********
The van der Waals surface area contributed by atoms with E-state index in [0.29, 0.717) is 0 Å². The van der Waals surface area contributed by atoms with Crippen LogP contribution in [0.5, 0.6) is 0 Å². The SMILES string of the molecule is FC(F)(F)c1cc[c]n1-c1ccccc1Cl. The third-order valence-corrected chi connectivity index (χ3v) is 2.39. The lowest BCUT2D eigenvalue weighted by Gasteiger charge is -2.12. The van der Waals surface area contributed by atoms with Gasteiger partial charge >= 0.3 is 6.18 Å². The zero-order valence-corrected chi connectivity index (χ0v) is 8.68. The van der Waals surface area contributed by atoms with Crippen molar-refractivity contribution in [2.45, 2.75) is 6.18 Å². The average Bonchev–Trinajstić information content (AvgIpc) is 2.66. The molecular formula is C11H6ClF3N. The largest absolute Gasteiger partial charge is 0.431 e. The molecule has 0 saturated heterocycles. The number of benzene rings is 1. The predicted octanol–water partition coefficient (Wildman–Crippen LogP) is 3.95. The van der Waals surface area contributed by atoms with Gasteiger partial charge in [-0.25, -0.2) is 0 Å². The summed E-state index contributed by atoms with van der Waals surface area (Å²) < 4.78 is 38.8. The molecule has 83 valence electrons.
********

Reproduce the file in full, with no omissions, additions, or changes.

The van der Waals surface area contributed by atoms with E-state index in [0.29, 0.717) is 0 Å². The van der Waals surface area contributed by atoms with Crippen LogP contribution in [0.5, 0.6) is 0 Å². The SMILES string of the molecule is FC(F)(F)c1cc[c]n1-c1ccccc1Cl. The third-order valence-corrected chi connectivity index (χ3v) is 2.39. The lowest BCUT2D eigenvalue weighted by Gasteiger charge is -2.12. The van der Waals surface area contributed by atoms with Gasteiger partial charge >= 0.3 is 6.18 Å². The zero-order valence-corrected chi connectivity index (χ0v) is 8.68. The van der Waals surface area contributed by atoms with Crippen molar-refractivity contribution in [2.45, 2.75) is 6.18 Å². The average Bonchev–Trinajstić information content (AvgIpc) is 2.66. The molecular formula is C11H6ClF3N. The largest absolute Gasteiger partial charge is 0.431 e. The molecule has 0 saturated heterocycles. The number of benzene rings is 1. The predicted octanol–water partition coefficient (Wildman–Crippen LogP) is 3.95. The van der Waals surface area contributed by atoms with Gasteiger partial charge in [-0.25, -0.2) is 0 Å². The summed E-state index contributed by atoms with van der Waals surface area (Å²) < 4.78 is 38.8. The molecule has 83 valence electrons.